You have probably heard the over-used saw, “tis better to give than to receive.” Now aside from the advertisers who glibly employ it for entirely selfish reasons (may they be sent for a week to the 8th circle of Dante’s hell) here is my annoyance: a gift with a motive is no gift at all, unless it’s to make the receiver thrilled to their booties. Romantic friends with pure intentions know that warming glow felt deep in their hearts as the beloved opens up some carefully chosen little treasure. Parents also know a similar feeling – or so I am told, not yet partaking in parenthood – of watching a twinkly eyed tot ogling over their gifts. I rather doubt that the parents were secretly plotting in the corners of toy department how best to psychologically manipulate their children into being better behaved, or quicker memorise their classical education. If they did, the gift would cease being a gift.
And so, I find myself troubled when one of the greatest Deific gifts offered is seemingly proffered with a large string. Maybe it’s just me, but so often during the holidays I hear, often performed with beautiful voices in song and hymn, that the Christ child has been given to the world as God’s heavenly priceless gift. I feel the tingles now just thinking of it. In the second breath coming from the preacher though, we are told that we owe this divine sovereign something in return. I am bothered.
Sure. I suppose that is the truth. I guess the tot who has just received the gift from pleased parents should feel indebted to her or his familial guardian. (Though, isn't it funny how often the parents look happier than the child!) And yet despite that being the case – maybe – I think if we were to ask the gifting parent whether their child should primarily feel obligation, that parent would suggest that we had never been a parent, or at any rate a true parent. They might even give us a rude look from over a shoulder as they left us standing by the punch bowl.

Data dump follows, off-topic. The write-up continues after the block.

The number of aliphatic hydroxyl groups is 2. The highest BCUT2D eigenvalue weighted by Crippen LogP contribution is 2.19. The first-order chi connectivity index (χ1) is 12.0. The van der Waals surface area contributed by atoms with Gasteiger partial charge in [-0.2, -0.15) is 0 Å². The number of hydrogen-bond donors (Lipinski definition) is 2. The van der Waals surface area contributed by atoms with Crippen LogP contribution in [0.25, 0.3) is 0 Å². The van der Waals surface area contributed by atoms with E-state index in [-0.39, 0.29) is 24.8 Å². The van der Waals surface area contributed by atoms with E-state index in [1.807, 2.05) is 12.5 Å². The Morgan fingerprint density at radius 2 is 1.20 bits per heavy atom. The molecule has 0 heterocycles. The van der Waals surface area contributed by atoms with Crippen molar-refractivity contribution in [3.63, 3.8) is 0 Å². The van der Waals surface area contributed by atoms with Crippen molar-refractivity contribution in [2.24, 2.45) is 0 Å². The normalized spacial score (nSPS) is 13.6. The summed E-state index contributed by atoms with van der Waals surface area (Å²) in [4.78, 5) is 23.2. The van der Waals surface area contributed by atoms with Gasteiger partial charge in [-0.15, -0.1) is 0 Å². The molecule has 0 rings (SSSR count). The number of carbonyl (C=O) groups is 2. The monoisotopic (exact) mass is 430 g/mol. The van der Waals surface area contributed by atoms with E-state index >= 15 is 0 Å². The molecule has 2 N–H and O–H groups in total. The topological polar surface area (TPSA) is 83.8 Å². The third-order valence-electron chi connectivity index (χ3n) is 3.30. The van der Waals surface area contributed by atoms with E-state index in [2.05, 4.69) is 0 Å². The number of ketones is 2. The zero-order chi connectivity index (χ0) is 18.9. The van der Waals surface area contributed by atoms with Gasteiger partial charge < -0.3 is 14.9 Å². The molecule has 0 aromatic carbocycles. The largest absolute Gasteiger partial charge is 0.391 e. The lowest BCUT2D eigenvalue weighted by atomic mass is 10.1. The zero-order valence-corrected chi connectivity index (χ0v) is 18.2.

And so back to the well-meaning religious types who proudly proclaim God’s best gift to humanity ever, ever in one breath, but then in the next espouse how unrighteous we are if we don't hold up to our end of the gift.
Did you see that? The last word shouldn’t have been “gift,” it should have been “deal.” But is that what we humans were given at Christmas, a deal?
G.K Chesterton speaks very fondly of Christmas and of gift giving and goodwill, but also of the nature of the grandest giver of them all. He cleverly uses the name Santa, but all the adults will know exactly of whom he is talking. During the holidays, he says,
[As a child] I hung up at the end of my bed an empty stocking, which in the morning became a full stocking. I had done nothing to produce the things that filled it. I had not worked for them.... I had not even been good— far from it. And the explanation was that a certain being whom people called Santa Claus ... was [a] benevolent agency... [that gave us] toys for nothing. Of course, most people who talk about these things get into a state of some mental confusion by attaching tremendous importance to the name of the entity. We called him Santa Claus, ... but the name of a god is a mere human label. ... [As a child] I only wondered who put the toys in the stocking; now I wonder who put the stocking by the bed, and the bed in the room, and the room in the house, and the house on the planet ... Once I only thanked Santa Claus for a few dolls and crackers, now I thank him for stars and street faces and wine and the great sea. Once I thought it delightful and astonishing to find a present so big that it only went halfway into the stocking. Now I am delighted and astonished every morning to find a present so big that it takes two stockings to hold it.
So why did “Santa” give him the gift of existence? “It was,” says Chesterton, given in “a fit of peculiarly fantastic goodwill.” No strings attached. Except maybe thankfulness.